Hollyhocks (Alcea rosea)
delivered October 13, 2014*
These pink hollyhocks were beautiful and abundant this summer. They are a good cottage garden choice to add height to the garden. Color and height can vary, some of the newer varieties are just two feet tall.
I enthusiastically collected seed, perhaps too much seed. I have enough seed to plant the entire western bank if the Mississippi river for, say, the entire length of our county. Which means, I have plenty of seed to share, if you just want pink hollyhocks, just ask.
Hollyhocks are biennials, and sometimes they will even grow for three years. They will self seed, perhaps giving you a sense of a stand of perennial plants.
These days when I look for new flowers, they are often the old-fashioned flowers that would fit right into any Victorian or cottage garden. There is a reason why these heirloom flowers have survived for hundreds of years. They are hardy, easily adaptable, can survive our temperature extremes and require a minimum of water and care.
I grew them around the outside of the compost been for the same reason grandma grew them around the outhouse. Tall and sturdy, they helped cover a necessary structure that we don’t need to be looking at all the time.
Hollyhock flowers are a favorite ball gown of garden fairies during moonlight dances. But not to worry, you’ll always find the blooms hung up back in the correct place the next day. (They love pink hollyhocks and mimosa flowers for more formal events)
*Becky Funke is in the hospital that does not allow flowers in the rooms. So, not to be deterred, I’ll send them on Pinterest. You can stop by her CaringBridge site to leave well wishes and get updates. The girls (her 3 beautiful daughters) keep the site up to date. #Beckysflowers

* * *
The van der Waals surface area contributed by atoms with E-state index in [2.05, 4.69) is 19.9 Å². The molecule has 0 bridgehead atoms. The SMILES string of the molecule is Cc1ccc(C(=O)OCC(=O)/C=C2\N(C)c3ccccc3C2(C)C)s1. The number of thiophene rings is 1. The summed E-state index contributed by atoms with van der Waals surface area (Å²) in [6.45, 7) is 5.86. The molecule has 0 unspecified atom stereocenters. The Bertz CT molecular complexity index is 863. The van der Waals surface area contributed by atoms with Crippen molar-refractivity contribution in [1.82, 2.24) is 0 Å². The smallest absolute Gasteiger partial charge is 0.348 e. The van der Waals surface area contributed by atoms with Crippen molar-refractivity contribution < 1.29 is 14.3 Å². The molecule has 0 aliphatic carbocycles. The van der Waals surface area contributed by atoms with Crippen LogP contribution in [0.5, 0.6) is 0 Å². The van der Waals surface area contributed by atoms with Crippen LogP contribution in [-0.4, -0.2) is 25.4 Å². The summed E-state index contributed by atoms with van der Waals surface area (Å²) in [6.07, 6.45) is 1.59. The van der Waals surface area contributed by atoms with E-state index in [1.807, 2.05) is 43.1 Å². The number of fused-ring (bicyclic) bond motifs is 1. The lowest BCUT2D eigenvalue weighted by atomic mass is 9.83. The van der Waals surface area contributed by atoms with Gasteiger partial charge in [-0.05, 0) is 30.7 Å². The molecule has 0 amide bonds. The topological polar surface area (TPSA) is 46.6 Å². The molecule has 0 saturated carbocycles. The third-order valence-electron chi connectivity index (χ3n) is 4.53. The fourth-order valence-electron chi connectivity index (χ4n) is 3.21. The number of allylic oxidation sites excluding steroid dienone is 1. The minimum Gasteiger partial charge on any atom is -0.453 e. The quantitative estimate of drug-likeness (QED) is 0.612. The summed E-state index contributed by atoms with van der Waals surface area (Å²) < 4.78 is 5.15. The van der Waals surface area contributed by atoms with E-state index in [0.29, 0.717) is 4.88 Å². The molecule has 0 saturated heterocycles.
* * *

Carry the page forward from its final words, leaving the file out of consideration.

delivered 10/9, 2913*
Four O Clocks (Mirabilis jalapa)
Lightly scented jasmine fragrance.
Four O Clocks have always been a part of my life. Which is to say, they’ve been around for ever. When I was a child they were solid bright pink and yellow. Todays Four O’ Clocks are still beautiful, timely and fragrant.
I bought the seed at Renee’s Garden http://www.reneesgarden.com/ . These “Broken Colors” are producing lots of seed right now. And, with any luck, they will self-seed where they are growing. If not, I’ll plant some of the fallen seed I’ve swept up on the sidewalk.
The seed are easy to see and easy to collect. Their delicious jasmine fragrance will have you looking for reasons to walk by them. As heirlooms, you can expect the new plants to look like the old plants.
Renee’s Garden seed is 40% off of all 2013 seed right now. Buying these seed is a good deal, they will grow for you next spring. Check out your other favorite seed suppliers, many have seed discounts this month.
* Becky is in a hospital that does not allow flowers in the rooms. So, not to be deterred, I’ll send them on Pinterest. #Beckysflowers
delivered October 7 *
This is a Queen Elizabeth rose. You can’t walk past it without stopping for a deep smell. Maybe two. Because the rose smells as lovely as it looks. So, look at this sweet pink rose, then close your eyes and take a deep breath. It’s the deep, very classic, fragrance of your dreams.
I rescued this rose from the “last chance table” where all the half dead flowers are. This Queen Elizabeth rose greened right up in a big container on the deck. All it needed was food and water (+ sun).
Roses have a reputation for being difficult to grow. But the industry heard our complaint, “too much work!” I think the rose industry first heard us when they put their hand in their own pocket and it came out empty. We weren’t buying roses. So now, there are many more low maintenance roses. (For example, Knockout roses.)
Even though tea roses still need more attention than other roses, it’s worth having a couple of these roses in my garden. Because a single pink bud of this Queen Elizabeth in a simple bud vase is as beautiful and a whole bunch of most other roses. The few rose bushes I have are far away from each other, crowded and, well mulched. This doesn’t solve all problems but it does reduce them and decreases disease from spreading.
This charming Queen Elizabeth rose always makes me think that it just may have inspired the phrase, “Stop and smell the roses.” It’s heavenly. Enjoy!
* Becky is in a hospital that does not allow flowers in the rooms. So, not to be deterred, I’ll send them on Pinterest.